"If the book we are reading does not wake us, as with a fist hammering on our skull, why then do we read it?What we must have are those books which come upon us like ill-fortune, and distress us deeply, like the death of one we love better than ourselves. . . . A book must be an ice-axe to break the sea frozen inside us." Franz Kafka
I am working on a collection of short stories. Here are a few excerpts, with links to those published in literary journals and zines. I've also included links to some of my blog posts where I talk about the stories and my writing process.
EXCERPT: I She streaks past me naked in the dark hall. Light from the bathroom flashes upon her face, her thin shoulders, her sharp knees. Her head turns toward me, her dark eyes angry stabs. As if daring me to see her, stop her, help her. Or demanding I don’t.
I struggle up from the cot where I’ve been sleeping. Through the open doorway, she’s a slice of bright light, slumped on the toilet, the white tiles gleaming behind her.
She kicks the door shut in my face.
EXCERPT: You know what I love most about swimming? How perky my breasts get. All round and full and buoyant. Gorgeous, really! And floating right up there where they should be.
It’s so deflating when I get out.
EXCERPT: Cal is standing on the front stoop of his parent’s home with the cold breeze swirling around him, liking the damp chill seeping into his skin, goosing it up. The sun is almost gone now, a faint dull glow smeared along the horizon. Dusk settles like ashes over the neighborhood rooftops.
He’s watching his sister back her Volvo out of the driveway, heading off to Northridge or Norwalk or wherever the hell she is living now. She’d come home looking for some comfort since mom had gone missing. Fat chance of that, he thinks. But he’s sorry now that she’s left, that he let her go, that he hadn’t at least said he loved her, or asked her for some money, and missing her even before she disappears around the corner.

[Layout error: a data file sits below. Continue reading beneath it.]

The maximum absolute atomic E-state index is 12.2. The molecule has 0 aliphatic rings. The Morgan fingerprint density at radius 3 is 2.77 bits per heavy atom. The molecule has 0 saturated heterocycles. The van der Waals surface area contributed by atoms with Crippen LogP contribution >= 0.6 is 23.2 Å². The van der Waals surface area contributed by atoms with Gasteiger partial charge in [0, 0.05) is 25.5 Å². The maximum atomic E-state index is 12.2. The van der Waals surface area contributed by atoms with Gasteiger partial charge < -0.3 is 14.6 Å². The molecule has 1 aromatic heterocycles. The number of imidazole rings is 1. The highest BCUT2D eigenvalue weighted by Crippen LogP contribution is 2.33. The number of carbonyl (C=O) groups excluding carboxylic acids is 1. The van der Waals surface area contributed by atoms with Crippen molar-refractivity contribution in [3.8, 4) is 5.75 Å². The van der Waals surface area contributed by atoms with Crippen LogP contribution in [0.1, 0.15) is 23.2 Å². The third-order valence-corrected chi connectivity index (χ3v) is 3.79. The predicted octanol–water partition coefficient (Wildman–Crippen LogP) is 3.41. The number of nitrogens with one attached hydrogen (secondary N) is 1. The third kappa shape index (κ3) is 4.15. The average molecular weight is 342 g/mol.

EXCERPT: I was eleven years old when the house burned down one night. Burned clean to the ground. Nothing left but heaps of ashes and twisted metal folded among the stone foundation. Sifting through the silt and rubble, firemen found the charred remains of my father, who had died in bed, and the broken bones of fifteen young men, boys really, buried beneath the house.
(Looking for a good home)
EXCERPT: The woman gives a startled little laugh. "My! You're quick-like, aren't you. You remind me of my little brother. He was wild like that and all. Always springing out at a body. And look what's come of him!"
"Lady," Bobby snarls, "I may be a number of things, but I promise you this, I ain't nowhere near like your baby brother."
EXCERPT: Sheri sat in the front seat of the van squeezed between the two men and barely said a word as they wound their way down the coast and across the border. Yet the conversation never faltered. It flashed back and forth across her, over her, through her, welding them together. A hot dry wind poured through the windows catching Sheri on all sides, pushing against her eyes, her nose, her mouth, stealing her breath and lifting her hair into a cloud about her face.
She had never felt so alive as she did then, soaring down the road between these two men as if they were wings spread out beside her and she was flying on their high. The road reeled out dizzily beneath them, taking them farther and farther, higher and higher, like the string let out on a gigantic blue kite."
(Looking for a good home) Read more about the story on my blog: The Lightness of Being, Unbearable and Otherwise
EXCERPT: Sheila was so gullible. She’d believe anything—anything at all if you said it with a straight face and a bit of feeling. Richard found this out early in their relationship. It had its advantages if you were willing to take them. Richard was never one to let an advantage pass him by.
(Looking for a good home)
Comments or Questions? – You can contact me at the email address below.
I look forward to hearing from you and will make every effort to reply as soon as possible.
"Your collection of short stories are imaginative and highly entertaining."
". . . incredibly subtle and compassionate."
"Your style is both lyrical and spare . . . . I admit to a prejudice against short stories -- I just get into them and then they're over -- but "Sheri Unleashed" and "Tamara in Her Garden" are whole worlds unto themselves, giving me as a reader exactly enough."
"Superb blend of action, dialogue and narration. . . . A riveting read."
"Your writing contains passion, subtlety and a deft control which makes an overall sense of a brilliantly realised narrative."
"These are sensitive, delicate, beautifully written quiet tales."
". . . Haunting and memorable."
"There’s a superb flow to your writing that engages the reader immediately."